When you follow these steps, you foster a positive relationship with your children. They will trust you because they know you care about them. Furthermore, you help them understand their feelings, which will in turn help them develop good coping mechanisms.
Listen with full attention.
Think about when you’re upset or hurting—how would you want others to respond? If someone were to give you advice, pity, or worse still, if they were to tell you that your feelings were invalid, you wouldn’t feel any better. You wouldn’t even feel like talking to that person any longer!
Your kids feel the same way you do. When they express emotion, all they need is for someone to listen.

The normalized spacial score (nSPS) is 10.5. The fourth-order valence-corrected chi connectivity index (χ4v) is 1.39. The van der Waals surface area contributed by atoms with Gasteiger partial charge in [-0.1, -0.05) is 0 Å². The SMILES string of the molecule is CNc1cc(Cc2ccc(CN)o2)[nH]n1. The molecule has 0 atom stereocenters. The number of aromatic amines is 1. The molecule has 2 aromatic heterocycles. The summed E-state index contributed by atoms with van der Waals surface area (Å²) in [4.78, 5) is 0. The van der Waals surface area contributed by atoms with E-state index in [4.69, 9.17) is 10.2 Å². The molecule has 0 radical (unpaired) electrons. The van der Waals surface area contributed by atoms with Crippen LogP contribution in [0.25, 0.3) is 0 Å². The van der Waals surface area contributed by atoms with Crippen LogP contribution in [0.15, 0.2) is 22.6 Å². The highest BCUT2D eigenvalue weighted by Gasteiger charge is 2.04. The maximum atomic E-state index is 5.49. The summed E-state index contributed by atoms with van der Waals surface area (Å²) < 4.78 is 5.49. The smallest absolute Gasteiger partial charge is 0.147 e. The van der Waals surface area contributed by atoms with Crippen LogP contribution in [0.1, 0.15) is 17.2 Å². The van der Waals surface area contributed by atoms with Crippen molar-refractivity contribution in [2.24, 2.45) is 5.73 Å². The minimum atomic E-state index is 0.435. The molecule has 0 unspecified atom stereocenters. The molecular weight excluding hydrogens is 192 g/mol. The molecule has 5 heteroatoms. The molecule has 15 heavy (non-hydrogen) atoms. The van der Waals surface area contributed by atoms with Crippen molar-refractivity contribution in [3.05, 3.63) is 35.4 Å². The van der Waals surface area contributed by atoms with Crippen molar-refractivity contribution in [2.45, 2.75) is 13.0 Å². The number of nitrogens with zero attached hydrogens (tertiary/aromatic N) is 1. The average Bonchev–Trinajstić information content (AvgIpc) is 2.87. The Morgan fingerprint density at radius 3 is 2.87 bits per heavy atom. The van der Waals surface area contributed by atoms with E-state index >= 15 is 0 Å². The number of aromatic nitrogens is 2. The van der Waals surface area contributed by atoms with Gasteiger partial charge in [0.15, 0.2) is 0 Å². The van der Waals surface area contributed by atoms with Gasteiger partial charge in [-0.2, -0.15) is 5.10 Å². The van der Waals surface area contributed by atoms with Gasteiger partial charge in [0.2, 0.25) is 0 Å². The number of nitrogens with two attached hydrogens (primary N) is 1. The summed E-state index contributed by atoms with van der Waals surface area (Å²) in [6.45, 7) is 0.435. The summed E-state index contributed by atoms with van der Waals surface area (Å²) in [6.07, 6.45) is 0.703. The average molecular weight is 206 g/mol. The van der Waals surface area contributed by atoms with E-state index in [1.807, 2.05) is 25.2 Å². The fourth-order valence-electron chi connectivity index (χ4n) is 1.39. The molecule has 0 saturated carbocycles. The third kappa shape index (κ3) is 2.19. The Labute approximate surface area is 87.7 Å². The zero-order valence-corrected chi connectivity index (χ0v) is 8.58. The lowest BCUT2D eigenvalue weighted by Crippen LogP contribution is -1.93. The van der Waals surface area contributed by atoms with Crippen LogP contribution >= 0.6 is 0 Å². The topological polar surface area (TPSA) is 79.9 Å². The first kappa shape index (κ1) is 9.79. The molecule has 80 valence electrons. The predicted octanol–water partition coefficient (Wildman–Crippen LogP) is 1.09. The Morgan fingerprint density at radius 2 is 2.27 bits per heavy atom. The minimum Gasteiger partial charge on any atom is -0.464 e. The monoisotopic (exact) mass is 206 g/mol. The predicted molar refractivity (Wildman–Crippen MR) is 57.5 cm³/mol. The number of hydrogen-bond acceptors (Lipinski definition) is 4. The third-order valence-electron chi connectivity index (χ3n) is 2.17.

Acknowledge their feelings with a word.
For example, you could say, “Oh,” or “Mmm,” or “I see.” Validate your children’s feelings and keep up a caring attitude. No matter what they are feeling, be sure to accept it.
Give their feelings a name.
Help your children understand what they feel. Are they upset, embarrassed, tired, or feeling something else entirely?
Don’t worry if you name their feeling incorrectly—keep trying until you get it!
Give them their wishes in a fantasy.
For example, tell them, “I wish I had the magic power to ___,” and fill in the blank with what they want.